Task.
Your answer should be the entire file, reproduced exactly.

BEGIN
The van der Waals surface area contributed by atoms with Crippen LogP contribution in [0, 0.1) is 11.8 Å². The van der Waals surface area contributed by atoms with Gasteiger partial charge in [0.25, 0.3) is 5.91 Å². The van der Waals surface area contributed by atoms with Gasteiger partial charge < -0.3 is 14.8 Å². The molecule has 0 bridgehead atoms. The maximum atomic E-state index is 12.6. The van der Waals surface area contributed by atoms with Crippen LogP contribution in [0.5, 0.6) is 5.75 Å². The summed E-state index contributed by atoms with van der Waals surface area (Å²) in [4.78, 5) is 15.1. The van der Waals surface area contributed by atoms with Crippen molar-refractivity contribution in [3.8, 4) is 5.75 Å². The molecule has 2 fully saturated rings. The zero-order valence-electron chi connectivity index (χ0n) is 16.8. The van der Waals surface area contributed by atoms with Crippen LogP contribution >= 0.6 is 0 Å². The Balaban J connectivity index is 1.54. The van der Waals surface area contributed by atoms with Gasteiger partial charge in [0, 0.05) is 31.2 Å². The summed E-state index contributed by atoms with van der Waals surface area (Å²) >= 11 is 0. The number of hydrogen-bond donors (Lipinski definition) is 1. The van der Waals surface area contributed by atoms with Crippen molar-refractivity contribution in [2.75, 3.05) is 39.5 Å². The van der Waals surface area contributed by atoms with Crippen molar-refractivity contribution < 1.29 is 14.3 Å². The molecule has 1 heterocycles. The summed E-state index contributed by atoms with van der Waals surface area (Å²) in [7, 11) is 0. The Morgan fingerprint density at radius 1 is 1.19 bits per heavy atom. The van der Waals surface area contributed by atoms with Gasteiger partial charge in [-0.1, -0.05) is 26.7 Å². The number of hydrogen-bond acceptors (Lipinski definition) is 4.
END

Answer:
The van der Waals surface area contributed by atoms with Crippen LogP contribution in [0, 0.1) is 11.8 Å². The van der Waals surface area contributed by atoms with Gasteiger partial charge in [0.25, 0.3) is 5.91 Å². The van der Waals surface area contributed by atoms with Gasteiger partial charge < -0.3 is 14.8 Å². The molecule has 0 bridgehead atoms. The maximum atomic E-state index is 12.6. The van der Waals surface area contributed by atoms with Crippen LogP contribution in [0.5, 0.6) is 5.75 Å². The summed E-state index contributed by atoms with van der Waals surface area (Å²) in [4.78, 5) is 15.1. The van der Waals surface area contributed by atoms with Crippen molar-refractivity contribution in [3.8, 4) is 5.75 Å². The molecule has 2 fully saturated rings. The zero-order valence-electron chi connectivity index (χ0n) is 16.8. The van der Waals surface area contributed by atoms with Crippen LogP contribution >= 0.6 is 0 Å². The Balaban J connectivity index is 1.54. The van der Waals surface area contributed by atoms with Gasteiger partial charge in [0, 0.05) is 31.2 Å². The summed E-state index contributed by atoms with van der Waals surface area (Å²) >= 11 is 0. The number of hydrogen-bond donors (Lipinski definition) is 1. The van der Waals surface area contributed by atoms with Crippen molar-refractivity contribution in [2.75, 3.05) is 39.5 Å². The van der Waals surface area contributed by atoms with Crippen molar-refractivity contribution < 1.29 is 14.3 Å². The molecule has 1 heterocycles. The summed E-state index contributed by atoms with van der Waals surface area (Å²) in [7, 11) is 0. The Morgan fingerprint density at radius 1 is 1.19 bits per heavy atom. The van der Waals surface area contributed by atoms with Gasteiger partial charge in [-0.1, -0.05) is 26.7 Å². The number of hydrogen-bond acceptors (Lipinski definition) is 4.